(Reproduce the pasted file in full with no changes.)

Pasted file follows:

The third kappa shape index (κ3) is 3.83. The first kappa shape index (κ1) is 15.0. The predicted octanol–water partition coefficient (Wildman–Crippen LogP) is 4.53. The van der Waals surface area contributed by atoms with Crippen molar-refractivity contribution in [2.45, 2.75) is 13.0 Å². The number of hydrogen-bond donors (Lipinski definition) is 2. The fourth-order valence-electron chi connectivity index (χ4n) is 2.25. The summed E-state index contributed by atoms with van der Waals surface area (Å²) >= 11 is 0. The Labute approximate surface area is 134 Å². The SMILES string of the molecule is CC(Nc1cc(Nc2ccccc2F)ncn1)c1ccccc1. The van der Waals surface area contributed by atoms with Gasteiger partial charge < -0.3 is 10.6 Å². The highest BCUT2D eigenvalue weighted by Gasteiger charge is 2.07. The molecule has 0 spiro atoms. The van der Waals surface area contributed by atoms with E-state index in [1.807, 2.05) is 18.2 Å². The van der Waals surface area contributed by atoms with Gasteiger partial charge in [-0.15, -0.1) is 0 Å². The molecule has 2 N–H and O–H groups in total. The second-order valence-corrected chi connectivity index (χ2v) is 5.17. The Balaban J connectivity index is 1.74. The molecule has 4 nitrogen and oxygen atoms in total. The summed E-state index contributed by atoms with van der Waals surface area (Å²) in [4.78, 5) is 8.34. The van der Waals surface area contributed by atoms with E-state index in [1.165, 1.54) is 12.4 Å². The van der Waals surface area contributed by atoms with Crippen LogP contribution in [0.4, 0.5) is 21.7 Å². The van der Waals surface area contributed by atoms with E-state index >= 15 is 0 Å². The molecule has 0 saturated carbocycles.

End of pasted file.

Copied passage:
The third kappa shape index (κ3) is 3.83. The first kappa shape index (κ1) is 15.0. The predicted octanol–water partition coefficient (Wildman–Crippen LogP) is 4.53. The van der Waals surface area contributed by atoms with Crippen molar-refractivity contribution in [2.45, 2.75) is 13.0 Å². The number of hydrogen-bond donors (Lipinski definition) is 2. The fourth-order valence-electron chi connectivity index (χ4n) is 2.25. The summed E-state index contributed by atoms with van der Waals surface area (Å²) >= 11 is 0. The Labute approximate surface area is 134 Å². The SMILES string of the molecule is CC(Nc1cc(Nc2ccccc2F)ncn1)c1ccccc1. The van der Waals surface area contributed by atoms with Gasteiger partial charge < -0.3 is 10.6 Å². The highest BCUT2D eigenvalue weighted by Gasteiger charge is 2.07. The molecule has 0 spiro atoms. The van der Waals surface area contributed by atoms with E-state index in [1.807, 2.05) is 18.2 Å². The van der Waals surface area contributed by atoms with Gasteiger partial charge in [-0.15, -0.1) is 0 Å². The molecule has 2 N–H and O–H groups in total. The second-order valence-corrected chi connectivity index (χ2v) is 5.17. The Balaban J connectivity index is 1.74. The molecule has 4 nitrogen and oxygen atoms in total. The summed E-state index contributed by atoms with van der Waals surface area (Å²) in [4.78, 5) is 8.34. The van der Waals surface area contributed by atoms with E-state index in [1.165, 1.54) is 12.4 Å². The van der Waals surface area contributed by atoms with Crippen LogP contribution in [0.4, 0.5) is 21.7 Å². The van der Waals surface area contributed by atoms with E-state index >= 15 is 0 Å². The molecule has 0 saturated carbocycles.